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Drummond's "One Percent" Report

Shock Doctrine Economics for Ontario

by Geordie Gwalgen Dent


Toronto - The Drummond Report, an economic report commissioned by the Ontario Provincial government, is a set of "1% solutions, that benefit the 1%", according to opponents claiming it suggests a return to 1990's-style federal economic policy.

Issued by Don Drummond, a former assistant deputy minister for the federal department of finance in the 1990's and the former Chief economist for the Toronto-Dominion Bank, the report proposes a sweeping array of public service cuts and economic changes to the Ontario budget.

No tax increases or government owned business projects are recommended.  Instead 2.4% across-the-board cuts to most sectors and targeted cuts to kindergarten, tuition rebates and public sector wages are proposed.

Allowing slot machines, increasing privatization of services and opening more Liquor Control Board of Ontario (stores) are suggested as means of increasing revenues.

The Canadian Center for Policy Alternatives (CCPA), a progressive think-tank, quickly held an information session shortly after the release of the report with a number of presenters noting the right-wing nature of the report and Drummond's finance background.

Does Drummond's banking background colour his suggestions for the budget?

"No," says Armine Yalnizyan, a Senior Economist for the CCPA.  "Drummond’s background working in [the federal] finance department during the 1990’s coloured his findings."  

Drummond worked for the finance department during the Paul Martin budgets of the 1990's.  His department, under David Dodge, was the architect of the major public service cuts in those budgets.   Yalnizyan thinks the Drummond report echo's the same economic strategy used at that time.  "It’s the same language," she says.   "The language around cost recovery is the same, the same ideas...essentially the same shock doctrine ideas," referencing Naomi Klein's book on strategies for instituting right-wing economic policy.

Yalnizyan notes that Drummond's suggestion that the Province is projected to have a $30.2 billion deficit is in line with this strategy.  "In the fall, the provincial government and the parties all agreed there would be $0 deficit in 5 years.  Two weeks before the Drummond report, the conference board said there would be a $16 billion deficit in 5 years."

Toby Sanger, a senior economist for CUPE, points out that even if the deficit numbers are true,  the 'crisis' talk around Ontario's deficit is misleading.  Ontario's current Debt/GDP ratio is already set to decline at current levels meaning the need for cuts or deficit reduction is not dire.

Even still, Yalnizyan is skeptical at the deficit size. "Somehow everyone got it wrong and Drummond got it right?  No one is looking at how he got there.

"You get a big number and it permits you to do stuff."

"Stuff" indeed.  Erin Weir, writing in The Progressive Economics Forum notes a number of positive elements of the report including fighting corporate tax avoidance and eliminating tax breaks for mining companies.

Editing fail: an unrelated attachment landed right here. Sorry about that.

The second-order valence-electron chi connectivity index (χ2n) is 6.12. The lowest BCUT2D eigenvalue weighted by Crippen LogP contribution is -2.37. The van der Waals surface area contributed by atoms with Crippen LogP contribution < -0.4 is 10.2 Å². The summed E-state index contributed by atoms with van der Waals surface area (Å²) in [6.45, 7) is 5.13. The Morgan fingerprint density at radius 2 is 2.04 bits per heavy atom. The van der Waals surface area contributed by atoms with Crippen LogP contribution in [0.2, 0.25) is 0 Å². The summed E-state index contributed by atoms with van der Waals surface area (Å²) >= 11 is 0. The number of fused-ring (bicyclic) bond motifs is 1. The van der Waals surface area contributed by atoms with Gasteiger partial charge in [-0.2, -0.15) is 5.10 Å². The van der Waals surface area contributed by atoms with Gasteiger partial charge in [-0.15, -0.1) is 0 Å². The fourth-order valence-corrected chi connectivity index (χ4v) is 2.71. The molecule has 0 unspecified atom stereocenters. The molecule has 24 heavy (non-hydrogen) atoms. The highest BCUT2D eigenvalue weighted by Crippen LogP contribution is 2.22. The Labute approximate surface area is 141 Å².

However in his post entitled Drummond: the Good, the Bad and the Ugly, he notes a number of problematic elements.   

Several recommendations take away universal programs and replace them with means-tested programs.

Drummond recommends following a 2010 report (in which he is listed as an advisor) from the Mowat Center recommending that Employment Insurance by replaced with a loan-payback scheme.  He also suggests user fee introductions for kids using busses in rural areas along with a reduction in funding for textbooks and supplies for schools.

The biggest example would be cutting free drug support for the elderly and moving to a means-tested system.

What's worse is that the cuts proposed will likely have a negative impact on the economy.  
 
From Nouriel Roubini to the IMF, many mainstream and alternative economists are noting that austerity plans are going to cause economic declines due to zapping domestic purchasing power.  56% of Ontario's economy comes from domestic consumption while half of it's exports go to other provinces.  

Yalnizyan thinks that any outcome on the overall economy is going to depend heavily on what kind of job losses are promoted as part of the cuts.  If Ontario Premier McGuinty and Prime Minister Harper follow the job cutting agenda of Rob Ford - Ford recently cut over 1,100 jobs - "that will be extremely damaging to the the biggest hub of economic activitiy in the country: Toronto," she said.  

"You can’t slow down the GTA economy without it having a major effect somewhere else," she said, predicting a feedback loop on other parts of the Canada economy.  "Something is going to give… it's not going to be corporate profits but it will be economic growth and quality of life.  It will put a lot more pressure on women to provide for the loss of service through unpaid work."

It should be noted that similar concerns were raised by the CCPA in 2006-2007 around tax cuts.  At the time, the CCPA warned that the federal cuts could plunge the country into massive deficits if the country faced a recession.  

One year later, that's exactly what happened.

Did the CCPA receive recognition from governments and other think-tanks for getting it right back then?

"You can't be serious," said Yalnizyan.  

"No....no recognition."

Geordie Gwalgen Dent is a contributing member of the Toronto Media Co-op


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